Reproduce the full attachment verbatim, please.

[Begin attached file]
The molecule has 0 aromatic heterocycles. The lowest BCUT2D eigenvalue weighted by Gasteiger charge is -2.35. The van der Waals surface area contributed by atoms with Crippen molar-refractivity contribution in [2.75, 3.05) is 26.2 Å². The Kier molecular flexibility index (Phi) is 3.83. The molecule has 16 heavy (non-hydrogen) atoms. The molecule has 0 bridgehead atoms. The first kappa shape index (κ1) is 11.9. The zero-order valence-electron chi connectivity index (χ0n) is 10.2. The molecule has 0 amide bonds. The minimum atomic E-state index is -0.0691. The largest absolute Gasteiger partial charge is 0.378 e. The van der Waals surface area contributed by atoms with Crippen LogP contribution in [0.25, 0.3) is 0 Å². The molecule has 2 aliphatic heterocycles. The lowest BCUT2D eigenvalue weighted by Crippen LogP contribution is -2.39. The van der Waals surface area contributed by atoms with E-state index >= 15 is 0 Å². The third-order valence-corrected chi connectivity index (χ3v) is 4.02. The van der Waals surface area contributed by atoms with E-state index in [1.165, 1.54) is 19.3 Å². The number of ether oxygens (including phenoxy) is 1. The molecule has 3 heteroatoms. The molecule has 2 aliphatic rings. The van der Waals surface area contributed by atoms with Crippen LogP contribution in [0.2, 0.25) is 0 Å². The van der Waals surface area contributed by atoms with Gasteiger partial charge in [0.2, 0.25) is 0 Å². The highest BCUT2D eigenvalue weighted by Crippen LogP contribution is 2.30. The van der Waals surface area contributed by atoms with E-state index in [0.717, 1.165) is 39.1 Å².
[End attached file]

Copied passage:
The molecule has 0 aromatic heterocycles. The lowest BCUT2D eigenvalue weighted by Gasteiger charge is -2.35. The van der Waals surface area contributed by atoms with Crippen molar-refractivity contribution in [2.75, 3.05) is 26.2 Å². The Kier molecular flexibility index (Phi) is 3.83. The molecule has 16 heavy (non-hydrogen) atoms. The molecule has 0 bridgehead atoms. The first kappa shape index (κ1) is 11.9. The zero-order valence-electron chi connectivity index (χ0n) is 10.2. The molecule has 0 amide bonds. The minimum atomic E-state index is -0.0691. The largest absolute Gasteiger partial charge is 0.378 e. The van der Waals surface area contributed by atoms with Crippen LogP contribution in [0.25, 0.3) is 0 Å². The molecule has 2 aliphatic heterocycles. The lowest BCUT2D eigenvalue weighted by Crippen LogP contribution is -2.39. The van der Waals surface area contributed by atoms with E-state index >= 15 is 0 Å². The third-order valence-corrected chi connectivity index (χ3v) is 4.02. The van der Waals surface area contributed by atoms with E-state index in [1.165, 1.54) is 19.3 Å². The number of ether oxygens (including phenoxy) is 1. The molecule has 3 heteroatoms. The molecule has 2 aliphatic rings. The van der Waals surface area contributed by atoms with Crippen LogP contribution in [0.2, 0.25) is 0 Å². The van der Waals surface area contributed by atoms with Gasteiger partial charge in [0.2, 0.25) is 0 Å². The highest BCUT2D eigenvalue weighted by Crippen LogP contribution is 2.30. The van der Waals surface area contributed by atoms with E-state index in [0.717, 1.165) is 39.1 Å².